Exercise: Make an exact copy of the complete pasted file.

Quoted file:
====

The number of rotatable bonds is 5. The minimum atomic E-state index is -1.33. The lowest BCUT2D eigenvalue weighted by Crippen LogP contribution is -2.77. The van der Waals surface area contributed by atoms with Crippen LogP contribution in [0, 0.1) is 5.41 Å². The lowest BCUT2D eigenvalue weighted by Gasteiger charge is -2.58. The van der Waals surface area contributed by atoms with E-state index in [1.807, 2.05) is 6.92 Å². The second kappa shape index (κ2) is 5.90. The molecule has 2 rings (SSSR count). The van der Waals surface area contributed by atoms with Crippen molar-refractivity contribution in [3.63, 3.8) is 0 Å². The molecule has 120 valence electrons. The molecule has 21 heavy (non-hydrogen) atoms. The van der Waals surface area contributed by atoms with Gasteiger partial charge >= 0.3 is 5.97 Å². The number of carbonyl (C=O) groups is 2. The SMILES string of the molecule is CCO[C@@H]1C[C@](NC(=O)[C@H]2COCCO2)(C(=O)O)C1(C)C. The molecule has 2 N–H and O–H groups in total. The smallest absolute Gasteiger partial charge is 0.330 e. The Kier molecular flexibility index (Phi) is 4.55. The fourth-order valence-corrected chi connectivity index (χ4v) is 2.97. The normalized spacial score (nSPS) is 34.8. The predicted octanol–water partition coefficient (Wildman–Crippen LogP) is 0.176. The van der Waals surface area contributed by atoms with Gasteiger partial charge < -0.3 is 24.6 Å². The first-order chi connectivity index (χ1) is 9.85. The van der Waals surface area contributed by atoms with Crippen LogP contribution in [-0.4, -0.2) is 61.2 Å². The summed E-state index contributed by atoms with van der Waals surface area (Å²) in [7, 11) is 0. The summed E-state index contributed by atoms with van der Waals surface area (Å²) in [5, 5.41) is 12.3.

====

The number of rotatable bonds is 5. The minimum atomic E-state index is -1.33. The lowest BCUT2D eigenvalue weighted by Crippen LogP contribution is -2.77. The van der Waals surface area contributed by atoms with Crippen LogP contribution in [0, 0.1) is 5.41 Å². The lowest BCUT2D eigenvalue weighted by Gasteiger charge is -2.58. The van der Waals surface area contributed by atoms with E-state index in [1.807, 2.05) is 6.92 Å². The second kappa shape index (κ2) is 5.90. The molecule has 2 rings (SSSR count). The van der Waals surface area contributed by atoms with Crippen molar-refractivity contribution in [3.63, 3.8) is 0 Å². The molecule has 120 valence electrons. The molecule has 21 heavy (non-hydrogen) atoms. The van der Waals surface area contributed by atoms with Gasteiger partial charge >= 0.3 is 5.97 Å². The number of carbonyl (C=O) groups is 2. The SMILES string of the molecule is CCO[C@@H]1C[C@](NC(=O)[C@H]2COCCO2)(C(=O)O)C1(C)C. The molecule has 2 N–H and O–H groups in total. The smallest absolute Gasteiger partial charge is 0.330 e. The Kier molecular flexibility index (Phi) is 4.55. The fourth-order valence-corrected chi connectivity index (χ4v) is 2.97. The normalized spacial score (nSPS) is 34.8. The predicted octanol–water partition coefficient (Wildman–Crippen LogP) is 0.176. The van der Waals surface area contributed by atoms with Gasteiger partial charge < -0.3 is 24.6 Å². The first-order chi connectivity index (χ1) is 9.85. The van der Waals surface area contributed by atoms with Crippen LogP contribution in [-0.4, -0.2) is 61.2 Å². The summed E-state index contributed by atoms with van der Waals surface area (Å²) in [7, 11) is 0. The summed E-state index contributed by atoms with van der Waals surface area (Å²) in [5, 5.41) is 12.3.